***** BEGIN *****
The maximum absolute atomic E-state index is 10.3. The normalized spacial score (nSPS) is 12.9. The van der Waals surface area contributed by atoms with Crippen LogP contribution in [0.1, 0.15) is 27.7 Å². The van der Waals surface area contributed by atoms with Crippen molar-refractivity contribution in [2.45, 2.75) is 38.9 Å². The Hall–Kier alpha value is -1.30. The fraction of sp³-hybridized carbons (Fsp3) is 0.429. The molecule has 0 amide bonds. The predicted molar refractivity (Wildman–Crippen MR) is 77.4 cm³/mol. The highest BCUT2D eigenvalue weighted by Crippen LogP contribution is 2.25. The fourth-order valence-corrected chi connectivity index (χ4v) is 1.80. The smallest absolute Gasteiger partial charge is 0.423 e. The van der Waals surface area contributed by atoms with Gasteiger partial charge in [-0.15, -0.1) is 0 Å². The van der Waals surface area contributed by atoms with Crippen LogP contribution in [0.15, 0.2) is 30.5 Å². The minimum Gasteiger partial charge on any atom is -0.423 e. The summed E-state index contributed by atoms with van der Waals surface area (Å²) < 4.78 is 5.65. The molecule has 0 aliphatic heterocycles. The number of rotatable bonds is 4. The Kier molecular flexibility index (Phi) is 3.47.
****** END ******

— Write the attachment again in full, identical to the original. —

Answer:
The maximum absolute atomic E-state index is 10.3. The normalized spacial score (nSPS) is 12.9. The van der Waals surface area contributed by atoms with Crippen LogP contribution in [0.1, 0.15) is 27.7 Å². The van der Waals surface area contributed by atoms with Crippen molar-refractivity contribution in [2.45, 2.75) is 38.9 Å². The Hall–Kier alpha value is -1.30. The fraction of sp³-hybridized carbons (Fsp3) is 0.429. The molecule has 0 amide bonds. The predicted molar refractivity (Wildman–Crippen MR) is 77.4 cm³/mol. The highest BCUT2D eigenvalue weighted by Crippen LogP contribution is 2.25. The fourth-order valence-corrected chi connectivity index (χ4v) is 1.80. The smallest absolute Gasteiger partial charge is 0.423 e. The van der Waals surface area contributed by atoms with Gasteiger partial charge in [-0.15, -0.1) is 0 Å². The van der Waals surface area contributed by atoms with Crippen LogP contribution in [0.15, 0.2) is 30.5 Å². The minimum Gasteiger partial charge on any atom is -0.423 e. The summed E-state index contributed by atoms with van der Waals surface area (Å²) < 4.78 is 5.65. The molecule has 0 aliphatic heterocycles. The number of rotatable bonds is 4. The Kier molecular flexibility index (Phi) is 3.47.